During the summer of 1889, Bunker painted this landscape in Medfield, Massachusetts, a pastoral retreat southwest of Boston. The previous year he and his friend John Singer Sargent had experimented with Impressionism in England, both under the influence of Claude Monet. When Bunker returned to Boston, he continued with the style—working outdoors and using a bright palette applied in short brushstrokes. The fields and streams of Medfield reminded Bunker of the English countryside, and like Monet with his haystacks, he was inspired to document the same landscape over the course of one season. He wrote to Isabella, “How fast too the Summer is slipping by us! Everything goes at such a pace—there is even a hint of autumn stealing into my parti-colored canvases, tho' I try to keep them in their Summer garb….”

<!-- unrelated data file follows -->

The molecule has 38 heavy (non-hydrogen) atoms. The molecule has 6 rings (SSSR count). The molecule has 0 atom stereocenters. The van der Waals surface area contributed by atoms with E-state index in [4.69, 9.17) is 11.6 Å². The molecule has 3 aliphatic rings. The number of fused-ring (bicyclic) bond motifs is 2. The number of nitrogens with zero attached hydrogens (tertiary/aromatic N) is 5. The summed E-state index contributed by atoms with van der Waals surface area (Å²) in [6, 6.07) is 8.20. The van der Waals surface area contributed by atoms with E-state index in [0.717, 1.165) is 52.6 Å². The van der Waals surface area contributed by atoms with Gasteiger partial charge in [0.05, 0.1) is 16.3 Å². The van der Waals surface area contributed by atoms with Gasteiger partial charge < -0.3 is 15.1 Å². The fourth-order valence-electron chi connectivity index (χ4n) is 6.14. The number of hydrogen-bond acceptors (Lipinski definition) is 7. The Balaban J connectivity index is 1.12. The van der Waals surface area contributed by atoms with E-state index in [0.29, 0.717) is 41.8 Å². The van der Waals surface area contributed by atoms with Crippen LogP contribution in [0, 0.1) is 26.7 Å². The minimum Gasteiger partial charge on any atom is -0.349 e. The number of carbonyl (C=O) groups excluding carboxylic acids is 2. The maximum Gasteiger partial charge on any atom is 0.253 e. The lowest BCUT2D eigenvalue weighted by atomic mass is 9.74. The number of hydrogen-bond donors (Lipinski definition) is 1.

Isabella bought the painting in November—one of the only Impressionist paintings in her collection.